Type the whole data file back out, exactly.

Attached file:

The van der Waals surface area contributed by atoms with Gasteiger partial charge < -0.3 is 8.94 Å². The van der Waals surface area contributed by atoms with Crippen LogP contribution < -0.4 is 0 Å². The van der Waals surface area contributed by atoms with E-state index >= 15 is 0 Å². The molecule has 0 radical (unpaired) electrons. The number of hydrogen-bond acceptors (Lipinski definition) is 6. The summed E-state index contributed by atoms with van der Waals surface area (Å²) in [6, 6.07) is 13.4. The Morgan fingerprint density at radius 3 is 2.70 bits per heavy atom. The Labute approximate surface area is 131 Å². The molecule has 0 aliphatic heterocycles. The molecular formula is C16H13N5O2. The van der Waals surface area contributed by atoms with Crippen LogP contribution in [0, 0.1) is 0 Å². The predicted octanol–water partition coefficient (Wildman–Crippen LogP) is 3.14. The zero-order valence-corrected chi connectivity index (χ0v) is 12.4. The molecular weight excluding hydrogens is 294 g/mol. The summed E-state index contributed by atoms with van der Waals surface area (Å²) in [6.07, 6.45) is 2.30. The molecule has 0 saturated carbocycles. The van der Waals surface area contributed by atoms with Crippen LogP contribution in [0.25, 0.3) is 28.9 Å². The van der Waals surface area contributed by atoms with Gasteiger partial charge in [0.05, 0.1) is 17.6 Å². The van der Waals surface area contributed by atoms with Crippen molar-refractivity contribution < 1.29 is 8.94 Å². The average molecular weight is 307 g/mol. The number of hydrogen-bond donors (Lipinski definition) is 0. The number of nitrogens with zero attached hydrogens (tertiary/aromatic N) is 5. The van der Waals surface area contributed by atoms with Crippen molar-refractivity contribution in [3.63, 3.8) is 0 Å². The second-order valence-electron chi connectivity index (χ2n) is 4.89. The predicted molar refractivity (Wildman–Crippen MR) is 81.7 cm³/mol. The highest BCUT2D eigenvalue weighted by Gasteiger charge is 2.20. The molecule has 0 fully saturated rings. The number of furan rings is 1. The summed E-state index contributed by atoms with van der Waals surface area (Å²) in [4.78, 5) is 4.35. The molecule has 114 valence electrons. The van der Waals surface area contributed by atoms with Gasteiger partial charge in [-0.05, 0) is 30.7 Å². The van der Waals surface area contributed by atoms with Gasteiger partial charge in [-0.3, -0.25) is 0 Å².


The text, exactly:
The van der Waals surface area contributed by atoms with Gasteiger partial charge < -0.3 is 8.94 Å². The van der Waals surface area contributed by atoms with Crippen LogP contribution < -0.4 is 0 Å². The van der Waals surface area contributed by atoms with E-state index >= 15 is 0 Å². The molecule has 0 radical (unpaired) electrons. The number of hydrogen-bond acceptors (Lipinski definition) is 6. The summed E-state index contributed by atoms with van der Waals surface area (Å²) in [6, 6.07) is 13.4. The Morgan fingerprint density at radius 3 is 2.70 bits per heavy atom. The Labute approximate surface area is 131 Å². The molecule has 0 aliphatic heterocycles. The molecular formula is C16H13N5O2. The van der Waals surface area contributed by atoms with Crippen LogP contribution in [0, 0.1) is 0 Å². The predicted octanol–water partition coefficient (Wildman–Crippen LogP) is 3.14. The zero-order valence-corrected chi connectivity index (χ0v) is 12.4. The molecular weight excluding hydrogens is 294 g/mol. The summed E-state index contributed by atoms with van der Waals surface area (Å²) in [6.07, 6.45) is 2.30. The molecule has 0 saturated carbocycles. The van der Waals surface area contributed by atoms with Crippen LogP contribution in [0.25, 0.3) is 28.9 Å². The van der Waals surface area contributed by atoms with Gasteiger partial charge in [0.05, 0.1) is 17.6 Å². The van der Waals surface area contributed by atoms with Crippen molar-refractivity contribution < 1.29 is 8.94 Å². The average molecular weight is 307 g/mol. The number of hydrogen-bond donors (Lipinski definition) is 0. The number of nitrogens with zero attached hydrogens (tertiary/aromatic N) is 5. The van der Waals surface area contributed by atoms with Crippen molar-refractivity contribution in [3.63, 3.8) is 0 Å². The second-order valence-electron chi connectivity index (χ2n) is 4.89. The predicted molar refractivity (Wildman–Crippen MR) is 81.7 cm³/mol. The highest BCUT2D eigenvalue weighted by Gasteiger charge is 2.20. The molecule has 0 fully saturated rings. The number of furan rings is 1. The summed E-state index contributed by atoms with van der Waals surface area (Å²) in [4.78, 5) is 4.35. The molecule has 114 valence electrons. The van der Waals surface area contributed by atoms with Gasteiger partial charge in [-0.05, 0) is 30.7 Å². The van der Waals surface area contributed by atoms with Gasteiger partial charge in [-0.3, -0.25) is 0 Å².